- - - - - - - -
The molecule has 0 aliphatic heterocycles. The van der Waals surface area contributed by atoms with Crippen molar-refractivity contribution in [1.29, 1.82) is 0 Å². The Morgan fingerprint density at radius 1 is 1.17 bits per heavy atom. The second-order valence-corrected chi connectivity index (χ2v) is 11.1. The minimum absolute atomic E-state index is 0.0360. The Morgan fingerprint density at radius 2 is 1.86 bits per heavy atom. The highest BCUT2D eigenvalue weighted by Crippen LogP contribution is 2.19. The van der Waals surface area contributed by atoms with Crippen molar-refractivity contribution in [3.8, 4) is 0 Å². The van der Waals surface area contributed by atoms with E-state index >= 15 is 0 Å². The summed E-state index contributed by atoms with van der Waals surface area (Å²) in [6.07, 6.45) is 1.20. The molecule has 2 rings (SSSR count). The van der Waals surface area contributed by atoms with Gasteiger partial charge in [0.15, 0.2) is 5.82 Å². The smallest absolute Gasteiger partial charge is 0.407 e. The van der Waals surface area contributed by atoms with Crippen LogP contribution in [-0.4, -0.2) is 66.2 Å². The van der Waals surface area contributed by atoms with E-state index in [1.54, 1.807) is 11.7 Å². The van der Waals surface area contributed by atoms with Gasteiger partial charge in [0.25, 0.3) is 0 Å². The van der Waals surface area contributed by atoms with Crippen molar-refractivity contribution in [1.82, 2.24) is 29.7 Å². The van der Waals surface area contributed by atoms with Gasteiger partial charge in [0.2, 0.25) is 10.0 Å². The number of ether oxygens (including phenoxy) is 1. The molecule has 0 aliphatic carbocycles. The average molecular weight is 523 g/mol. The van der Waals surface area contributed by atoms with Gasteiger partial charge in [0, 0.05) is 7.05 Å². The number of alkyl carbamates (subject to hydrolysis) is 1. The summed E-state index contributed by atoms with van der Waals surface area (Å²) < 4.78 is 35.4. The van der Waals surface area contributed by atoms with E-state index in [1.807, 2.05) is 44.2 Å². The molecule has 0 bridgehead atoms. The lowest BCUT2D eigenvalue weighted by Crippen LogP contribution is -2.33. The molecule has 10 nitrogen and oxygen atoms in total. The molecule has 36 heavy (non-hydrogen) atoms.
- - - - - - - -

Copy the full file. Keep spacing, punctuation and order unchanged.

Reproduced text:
The molecule has 0 aliphatic heterocycles. The van der Waals surface area contributed by atoms with Crippen molar-refractivity contribution in [1.29, 1.82) is 0 Å². The Morgan fingerprint density at radius 1 is 1.17 bits per heavy atom. The second-order valence-corrected chi connectivity index (χ2v) is 11.1. The minimum absolute atomic E-state index is 0.0360. The Morgan fingerprint density at radius 2 is 1.86 bits per heavy atom. The highest BCUT2D eigenvalue weighted by Crippen LogP contribution is 2.19. The van der Waals surface area contributed by atoms with Crippen molar-refractivity contribution in [3.8, 4) is 0 Å². The van der Waals surface area contributed by atoms with E-state index >= 15 is 0 Å². The summed E-state index contributed by atoms with van der Waals surface area (Å²) in [6.07, 6.45) is 1.20. The molecule has 2 rings (SSSR count). The van der Waals surface area contributed by atoms with Gasteiger partial charge in [0.15, 0.2) is 5.82 Å². The smallest absolute Gasteiger partial charge is 0.407 e. The van der Waals surface area contributed by atoms with Crippen LogP contribution in [-0.4, -0.2) is 66.2 Å². The van der Waals surface area contributed by atoms with E-state index in [1.54, 1.807) is 11.7 Å². The van der Waals surface area contributed by atoms with Gasteiger partial charge in [0.25, 0.3) is 0 Å². The van der Waals surface area contributed by atoms with Crippen molar-refractivity contribution in [1.82, 2.24) is 29.7 Å². The van der Waals surface area contributed by atoms with Gasteiger partial charge in [0.2, 0.25) is 10.0 Å². The number of ether oxygens (including phenoxy) is 1. The molecule has 0 aliphatic carbocycles. The average molecular weight is 523 g/mol. The van der Waals surface area contributed by atoms with Gasteiger partial charge in [0, 0.05) is 7.05 Å². The number of alkyl carbamates (subject to hydrolysis) is 1. The summed E-state index contributed by atoms with van der Waals surface area (Å²) < 4.78 is 35.4. The van der Waals surface area contributed by atoms with E-state index in [1.807, 2.05) is 44.2 Å². The molecule has 0 bridgehead atoms. The lowest BCUT2D eigenvalue weighted by Crippen LogP contribution is -2.33. The molecule has 10 nitrogen and oxygen atoms in total. The molecule has 36 heavy (non-hydrogen) atoms.